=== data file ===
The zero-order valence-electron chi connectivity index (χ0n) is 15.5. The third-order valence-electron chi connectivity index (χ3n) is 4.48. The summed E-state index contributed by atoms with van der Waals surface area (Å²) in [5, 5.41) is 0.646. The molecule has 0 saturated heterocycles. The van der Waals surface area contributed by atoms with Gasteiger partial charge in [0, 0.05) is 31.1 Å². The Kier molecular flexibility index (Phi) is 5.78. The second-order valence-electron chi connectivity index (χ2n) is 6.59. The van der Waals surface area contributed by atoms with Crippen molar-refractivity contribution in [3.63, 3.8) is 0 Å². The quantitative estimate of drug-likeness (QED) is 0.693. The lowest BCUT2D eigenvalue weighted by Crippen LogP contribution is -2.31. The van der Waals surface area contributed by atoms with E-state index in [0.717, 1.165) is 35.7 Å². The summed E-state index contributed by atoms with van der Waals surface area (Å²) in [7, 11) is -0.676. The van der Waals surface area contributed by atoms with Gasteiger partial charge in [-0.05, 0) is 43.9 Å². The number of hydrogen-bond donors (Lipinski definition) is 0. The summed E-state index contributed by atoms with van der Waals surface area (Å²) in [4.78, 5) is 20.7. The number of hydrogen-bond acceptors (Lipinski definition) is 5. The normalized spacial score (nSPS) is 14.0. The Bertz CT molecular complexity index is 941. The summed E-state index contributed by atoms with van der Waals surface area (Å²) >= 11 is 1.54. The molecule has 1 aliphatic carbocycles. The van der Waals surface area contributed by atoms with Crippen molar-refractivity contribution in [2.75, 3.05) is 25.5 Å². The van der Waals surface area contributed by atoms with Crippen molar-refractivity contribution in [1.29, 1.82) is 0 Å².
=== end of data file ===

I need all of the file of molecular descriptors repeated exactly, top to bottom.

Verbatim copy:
The zero-order valence-electron chi connectivity index (χ0n) is 15.5. The third-order valence-electron chi connectivity index (χ3n) is 4.48. The summed E-state index contributed by atoms with van der Waals surface area (Å²) in [5, 5.41) is 0.646. The molecule has 0 saturated heterocycles. The van der Waals surface area contributed by atoms with Gasteiger partial charge in [0, 0.05) is 31.1 Å². The Kier molecular flexibility index (Phi) is 5.78. The second-order valence-electron chi connectivity index (χ2n) is 6.59. The van der Waals surface area contributed by atoms with Crippen molar-refractivity contribution in [3.63, 3.8) is 0 Å². The quantitative estimate of drug-likeness (QED) is 0.693. The lowest BCUT2D eigenvalue weighted by Crippen LogP contribution is -2.31. The van der Waals surface area contributed by atoms with E-state index in [0.717, 1.165) is 35.7 Å². The summed E-state index contributed by atoms with van der Waals surface area (Å²) in [7, 11) is -0.676. The van der Waals surface area contributed by atoms with Gasteiger partial charge in [-0.05, 0) is 43.9 Å². The number of hydrogen-bond donors (Lipinski definition) is 0. The summed E-state index contributed by atoms with van der Waals surface area (Å²) in [4.78, 5) is 20.7. The number of hydrogen-bond acceptors (Lipinski definition) is 5. The normalized spacial score (nSPS) is 14.0. The Bertz CT molecular complexity index is 941. The summed E-state index contributed by atoms with van der Waals surface area (Å²) >= 11 is 1.54. The molecule has 1 aliphatic carbocycles. The van der Waals surface area contributed by atoms with Crippen molar-refractivity contribution in [2.75, 3.05) is 25.5 Å². The van der Waals surface area contributed by atoms with Crippen molar-refractivity contribution in [1.29, 1.82) is 0 Å².